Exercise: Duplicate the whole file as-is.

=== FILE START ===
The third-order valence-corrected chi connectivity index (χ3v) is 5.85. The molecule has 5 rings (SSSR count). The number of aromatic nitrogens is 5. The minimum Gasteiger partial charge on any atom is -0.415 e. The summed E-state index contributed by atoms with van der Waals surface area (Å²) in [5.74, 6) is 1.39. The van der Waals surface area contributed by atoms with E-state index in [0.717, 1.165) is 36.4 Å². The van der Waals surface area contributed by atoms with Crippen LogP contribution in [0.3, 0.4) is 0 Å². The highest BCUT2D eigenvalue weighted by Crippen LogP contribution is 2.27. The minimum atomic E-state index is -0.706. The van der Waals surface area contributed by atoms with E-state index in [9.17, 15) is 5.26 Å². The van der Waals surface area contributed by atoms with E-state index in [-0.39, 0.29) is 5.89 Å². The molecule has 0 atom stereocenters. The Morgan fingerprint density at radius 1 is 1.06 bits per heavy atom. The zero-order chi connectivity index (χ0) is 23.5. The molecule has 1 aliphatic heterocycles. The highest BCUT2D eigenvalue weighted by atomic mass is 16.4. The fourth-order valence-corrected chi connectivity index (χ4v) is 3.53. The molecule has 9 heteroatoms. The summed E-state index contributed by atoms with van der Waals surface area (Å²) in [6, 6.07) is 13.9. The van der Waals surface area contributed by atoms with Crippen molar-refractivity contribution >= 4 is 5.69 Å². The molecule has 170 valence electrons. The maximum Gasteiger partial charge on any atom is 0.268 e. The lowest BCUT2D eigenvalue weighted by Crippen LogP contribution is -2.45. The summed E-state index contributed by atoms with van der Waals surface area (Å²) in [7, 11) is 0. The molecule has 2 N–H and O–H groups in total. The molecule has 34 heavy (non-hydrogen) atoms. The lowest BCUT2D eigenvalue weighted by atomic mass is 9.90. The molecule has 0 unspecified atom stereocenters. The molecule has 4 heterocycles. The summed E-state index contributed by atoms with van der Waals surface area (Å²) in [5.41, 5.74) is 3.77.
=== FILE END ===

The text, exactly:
The third-order valence-corrected chi connectivity index (χ3v) is 5.85. The molecule has 5 rings (SSSR count). The number of aromatic nitrogens is 5. The minimum Gasteiger partial charge on any atom is -0.415 e. The summed E-state index contributed by atoms with van der Waals surface area (Å²) in [5.74, 6) is 1.39. The van der Waals surface area contributed by atoms with E-state index in [0.717, 1.165) is 36.4 Å². The van der Waals surface area contributed by atoms with Crippen LogP contribution in [0.3, 0.4) is 0 Å². The highest BCUT2D eigenvalue weighted by Crippen LogP contribution is 2.27. The minimum atomic E-state index is -0.706. The van der Waals surface area contributed by atoms with E-state index in [9.17, 15) is 5.26 Å². The van der Waals surface area contributed by atoms with E-state index in [-0.39, 0.29) is 5.89 Å². The molecule has 0 atom stereocenters. The Morgan fingerprint density at radius 1 is 1.06 bits per heavy atom. The zero-order chi connectivity index (χ0) is 23.5. The molecule has 1 aliphatic heterocycles. The highest BCUT2D eigenvalue weighted by atomic mass is 16.4. The fourth-order valence-corrected chi connectivity index (χ4v) is 3.53. The molecule has 9 heteroatoms. The summed E-state index contributed by atoms with van der Waals surface area (Å²) in [6, 6.07) is 13.9. The van der Waals surface area contributed by atoms with Crippen molar-refractivity contribution >= 4 is 5.69 Å². The molecule has 170 valence electrons. The maximum Gasteiger partial charge on any atom is 0.268 e. The lowest BCUT2D eigenvalue weighted by Crippen LogP contribution is -2.45. The summed E-state index contributed by atoms with van der Waals surface area (Å²) in [7, 11) is 0. The molecule has 2 N–H and O–H groups in total. The molecule has 34 heavy (non-hydrogen) atoms. The lowest BCUT2D eigenvalue weighted by atomic mass is 9.90. The molecule has 0 unspecified atom stereocenters. The molecule has 4 heterocycles. The summed E-state index contributed by atoms with van der Waals surface area (Å²) in [5.41, 5.74) is 3.77.